Both of these verses are stressing the eternality of our life with God. The idea of redemption comes from the slave world. In the OT a person who had become a slave could be redeemed (that is, bought back). One payment had been given they could live as a free person once again, without any fear of being enslaved again.
The idea of an inheritance is a big OT idea too. When they first entered the promised land each tribe was allotted certain portions. When you’re parents died, you inherited it and got to enjoy it. And to have that land was to have a treasure that ensured your livelihood. To be without land is essentially to be dead.
So these two terms “redemption” and “inheritance” are employed to show forth what Christ has gained for us. We who trust in Christ have the hope of eternal life and the expectation of enjoying God’s favpr forevermore.
The other privilege that we enjoy is found in verse 12. Not only will we have eternal life, but it says that we can have a “clear conscience.”
This stands in contrast to the people of the OT. If you look back at verse 9 you’ll see this this. It is phrased differently in some of our versions as it is a little difficult to translate. But the idea is that the worshippers in the ancient times offered all these sacrifices, but none of them could perfect the conscience. That is to say, none of them could really alleviate the guilt that one feels as a result of his sin.
This is yet another reason why the New Covenant is better than the old. All through the Old Testament, the saints had their sins hanging over their heads. Even as they sacrificed their bulls and goats, they still would have been the lingering feeling of not being right with God. As we just said, that animal didn’t do anything. He wasn’t supposed to die.
So every time they offered a sacrifice, there was the creeping suspicion that their sin was still hanging over their heads. So the voice of their conscience would have still irked them.
But for us, it is different. We may enjoy a quieted conscience because Christ offers us full forgiveness of sin.
I think this is something that many people can testify to when they first come to faith in Christ. People talk about having a warm sensation or a feeling of lightness when they are converted. I really think that they are describing what happens in their conscience. All the guilt and shame is alleviated and it is like a burden rolls off one’s back. They feel warm because the guilt had its cold grip on their soul up until this point.
Perhaps that is something one of you needs too. I wouldn’t doubt that someone here today has that little voice in their head that he’s always trying to quite. He’s constantly got that uneasy feeling that he’s done this or that and that he’s not right with God.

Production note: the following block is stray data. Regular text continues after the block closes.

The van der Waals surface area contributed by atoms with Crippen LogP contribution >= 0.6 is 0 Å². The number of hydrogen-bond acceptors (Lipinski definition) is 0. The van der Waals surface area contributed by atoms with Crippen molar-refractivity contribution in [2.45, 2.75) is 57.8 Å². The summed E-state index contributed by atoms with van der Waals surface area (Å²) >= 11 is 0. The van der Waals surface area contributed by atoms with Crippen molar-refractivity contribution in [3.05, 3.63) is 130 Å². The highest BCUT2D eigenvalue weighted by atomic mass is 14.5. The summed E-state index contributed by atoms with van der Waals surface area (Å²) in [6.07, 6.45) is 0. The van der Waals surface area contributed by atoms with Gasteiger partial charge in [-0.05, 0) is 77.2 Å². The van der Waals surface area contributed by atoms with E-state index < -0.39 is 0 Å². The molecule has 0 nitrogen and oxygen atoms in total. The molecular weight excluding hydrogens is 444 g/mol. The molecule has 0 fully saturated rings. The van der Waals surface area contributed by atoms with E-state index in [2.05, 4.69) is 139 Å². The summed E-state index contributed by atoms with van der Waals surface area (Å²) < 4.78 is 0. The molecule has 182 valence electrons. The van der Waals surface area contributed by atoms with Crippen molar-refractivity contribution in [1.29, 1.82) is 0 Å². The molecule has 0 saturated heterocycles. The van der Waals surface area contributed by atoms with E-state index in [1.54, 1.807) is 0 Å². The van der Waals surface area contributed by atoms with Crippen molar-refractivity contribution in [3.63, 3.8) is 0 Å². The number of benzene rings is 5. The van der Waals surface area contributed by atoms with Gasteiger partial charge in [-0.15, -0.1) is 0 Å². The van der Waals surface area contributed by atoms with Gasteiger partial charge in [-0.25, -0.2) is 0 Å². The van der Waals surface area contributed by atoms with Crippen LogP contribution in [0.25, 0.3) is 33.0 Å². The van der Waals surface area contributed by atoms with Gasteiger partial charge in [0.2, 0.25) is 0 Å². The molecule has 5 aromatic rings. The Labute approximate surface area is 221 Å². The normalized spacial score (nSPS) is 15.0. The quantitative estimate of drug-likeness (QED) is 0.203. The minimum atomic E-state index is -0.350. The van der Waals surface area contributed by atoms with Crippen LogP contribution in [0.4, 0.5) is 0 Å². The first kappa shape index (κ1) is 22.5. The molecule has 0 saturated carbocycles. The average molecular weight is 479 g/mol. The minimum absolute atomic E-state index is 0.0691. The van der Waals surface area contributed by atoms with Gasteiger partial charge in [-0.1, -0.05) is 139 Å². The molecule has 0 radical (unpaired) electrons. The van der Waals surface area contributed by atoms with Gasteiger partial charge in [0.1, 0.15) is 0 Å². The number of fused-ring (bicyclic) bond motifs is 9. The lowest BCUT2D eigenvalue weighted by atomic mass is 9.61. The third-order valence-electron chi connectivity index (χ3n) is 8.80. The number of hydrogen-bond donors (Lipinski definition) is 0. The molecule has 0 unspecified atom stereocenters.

A lot of people try and quiet that voice by trying to slam the door on it. They try and shove it out of their minds or they try and cover it up by turning up the volume of the radio. But really, there’s only one way to put it to rest. It is by turning to Christ. For when you come to Christ he offers you his blood. And with his blood comes forgiveness. And with forgiveness comes access to God.
Six years after the groundbreaking, laborers of the Central Pacific Railroad from the west and the Union Pacific Railroad from the east met at Promontory Summit, Utah. It was here on May 10, 1869, that Leland Stanford drove The Last Spike (or golden spike) that joined the rails of the first transcontinental railroad.
This event was so monumental that the hammers and spike were wired to a telegraph line so that each hammer stroke would be heard as a click at telegraph stations nationwide. Unfortunately the hammer strokes were missed, so the clicks were sent manually by the telegraph operator. As soon as the ceremonial spike had been replaced by an ordinary iron spike, a message was transmitted to both the East Coast and West Coast that simply read, "DONE." The country erupted in celebration upon receipt of this message. Travel from coast to coast was reduced from six months or more to just one week.
It is interesting that the union of those two railroads gives us a great illustration of what occurs here in this passage. 2000 years ago two distant parties were united when the nails of Christ’s cross were driven into his flesh. A message was sent to the vast regions of the earth: “It is finished.” Today we can celebrate the fact that through faith in Christ we may have access to God. And because of his blood we know that we will soon travel to the other side to be with Him.
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Matt is blessed to be a husband, father, and pastor in Ashland, Ohio.